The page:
February 12, 2014

Former music store owner studies Adirondack History

Former music store owner studies Adirondacks


---- — PLATTSBURGH — The Dewey Decimal system and President William McKinley are not usually the first things to come to mind when thinking of the Adirondacks.

Yet for former Peacock Music owner Gary Peacock, they represent just two of the many details that make up the history of the region.

Since closing his namesake music store in 2006 after 23 years of business, Peacock has worked to study these and other stories and pass them along to Adirondack residents and visitors alike.


The shift from music salesman to Adirondack historian began in 2009 when Peacock started taking classes at Clinton Community College.

He enrolled full time in 2010 and graduated as valedictorian of his class with an associate’s degree in humanities in spring 2011.

“That was really exciting and really got me pumped up and thinking, ‘Well, I got this far. I might as well keep going,’” he said.

That fall, Peacock enrolled as a history major at SUNY Plattsburgh. Shortly after beginning his coursework, he noticed an opportunity to combine his interest in studying history with his lifelong appreciation of the Adirondacks.


Having grown up in Chateaugay, Peacock remembered many childhood vacations spent traveling in his family’s camper van to different Adirondack campgrounds, including Fish Creek Pond and Lake Meachum.

“So I was exposed to the deep part of the Adirondacks from a pretty early age,” he said.

It wasn’t long into his SUNY Plattsburgh studies that Peacock noticed that almost every course he took could be used to examine a different aspect of the Adirondacks.

With that idea in mind, he worked with campus officials to develop a customized curriculum and, in 2012, became the first student at SUNY Plattsburgh to minor in Adirondack history.

Peacock said he has enjoyed discovering how his general courses, such as ecology and geography, could apply to his minor.

“Even if they weren’t specifically about the Adirondacks, I was able to do my research papers focusing on the Adirondacks,” he said.


With an expected graduation date of spring 2014, Peacock is working on his senior-year capstone project: a smartphone application that would serve as a travel guide to the Adirondacks.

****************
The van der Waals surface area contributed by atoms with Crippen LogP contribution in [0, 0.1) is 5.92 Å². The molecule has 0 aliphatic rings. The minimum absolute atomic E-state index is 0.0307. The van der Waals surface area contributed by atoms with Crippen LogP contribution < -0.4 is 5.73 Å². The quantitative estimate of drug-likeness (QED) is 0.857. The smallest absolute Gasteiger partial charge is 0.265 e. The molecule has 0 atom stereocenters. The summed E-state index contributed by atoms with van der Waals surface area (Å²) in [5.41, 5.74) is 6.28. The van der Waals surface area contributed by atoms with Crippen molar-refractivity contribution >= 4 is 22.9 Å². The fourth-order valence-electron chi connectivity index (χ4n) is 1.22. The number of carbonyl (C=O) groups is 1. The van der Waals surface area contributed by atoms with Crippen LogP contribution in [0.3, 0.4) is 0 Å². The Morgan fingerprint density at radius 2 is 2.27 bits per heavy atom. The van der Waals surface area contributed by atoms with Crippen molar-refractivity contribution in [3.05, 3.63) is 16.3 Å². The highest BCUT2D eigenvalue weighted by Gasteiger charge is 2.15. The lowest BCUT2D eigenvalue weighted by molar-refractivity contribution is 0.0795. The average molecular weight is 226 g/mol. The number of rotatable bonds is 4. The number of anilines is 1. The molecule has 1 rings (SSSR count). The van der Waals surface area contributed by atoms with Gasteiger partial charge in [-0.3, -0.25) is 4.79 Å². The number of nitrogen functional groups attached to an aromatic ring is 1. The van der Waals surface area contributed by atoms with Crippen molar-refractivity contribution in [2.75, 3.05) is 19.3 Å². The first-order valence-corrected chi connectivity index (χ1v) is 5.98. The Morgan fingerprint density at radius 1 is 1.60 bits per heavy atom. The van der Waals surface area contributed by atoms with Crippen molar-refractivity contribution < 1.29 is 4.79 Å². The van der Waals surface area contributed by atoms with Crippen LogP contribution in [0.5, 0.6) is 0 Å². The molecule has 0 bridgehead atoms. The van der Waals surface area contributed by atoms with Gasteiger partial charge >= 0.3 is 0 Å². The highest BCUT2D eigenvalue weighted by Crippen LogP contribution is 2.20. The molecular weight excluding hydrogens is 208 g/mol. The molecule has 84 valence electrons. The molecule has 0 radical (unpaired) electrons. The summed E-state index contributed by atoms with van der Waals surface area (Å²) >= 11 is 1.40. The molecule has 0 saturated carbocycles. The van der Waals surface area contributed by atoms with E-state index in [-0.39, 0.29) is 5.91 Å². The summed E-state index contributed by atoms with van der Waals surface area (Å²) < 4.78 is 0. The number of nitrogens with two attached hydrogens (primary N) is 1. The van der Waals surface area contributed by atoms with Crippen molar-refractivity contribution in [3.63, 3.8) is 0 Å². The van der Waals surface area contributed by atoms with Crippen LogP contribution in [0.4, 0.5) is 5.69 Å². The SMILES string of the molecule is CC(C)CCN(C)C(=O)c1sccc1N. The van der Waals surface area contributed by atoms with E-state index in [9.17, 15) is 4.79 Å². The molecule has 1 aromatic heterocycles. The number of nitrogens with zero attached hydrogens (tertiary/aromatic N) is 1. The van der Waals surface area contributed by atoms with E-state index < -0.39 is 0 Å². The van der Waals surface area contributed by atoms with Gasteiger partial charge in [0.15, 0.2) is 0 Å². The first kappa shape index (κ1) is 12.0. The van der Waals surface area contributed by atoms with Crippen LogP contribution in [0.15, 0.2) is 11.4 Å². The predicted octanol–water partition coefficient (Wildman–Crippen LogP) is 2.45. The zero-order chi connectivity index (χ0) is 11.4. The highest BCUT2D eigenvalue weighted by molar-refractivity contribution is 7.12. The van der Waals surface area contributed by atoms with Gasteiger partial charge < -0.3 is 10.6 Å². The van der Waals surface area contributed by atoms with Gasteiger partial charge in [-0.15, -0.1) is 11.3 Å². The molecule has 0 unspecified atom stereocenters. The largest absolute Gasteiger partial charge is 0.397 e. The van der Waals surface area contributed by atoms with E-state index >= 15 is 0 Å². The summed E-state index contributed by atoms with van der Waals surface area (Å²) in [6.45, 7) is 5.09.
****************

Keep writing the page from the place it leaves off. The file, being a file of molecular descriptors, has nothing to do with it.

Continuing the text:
“People can click on a point on a Google map and a history will come up of that particular spot,” he said.

Along with local history, Peacock hopes to include geologic information for different locations, as well as profiles of notable residents.

For example, the role Dewey Decimal System creator Melvil Dewey played in establishing Lake Placid as a premier destination for winter sports is a lesser-known piece of local history that he hoped to include.


Peacock said users could also reference the guide when traveling along a particular trail or up a certain mountain to feel more connected to those who had traveled that location in the past.

When climbing Mount Marcy, for instance, Peacock said hikers could use the guide to follow in the footsteps of President Theodore Roosevelt.

Roosevelt was on top of Marcy when he learned of the assassination of William McKinley and was rushed back to be sworn in as president.

Peacock aims to provide information to about 15 to 20 locations around the Adirondacks. Along with a text-based app, he hopes to work out the technical challenges of developing an audio app with the same travel information.

After graduation, Peacock plans to enjoy the wilderness that he has been studying before deciding what to do next.

“I’m just going to do a lot of kayaking and camping this summer and extending that right into the fall, and then I’ll make a decision,” he said.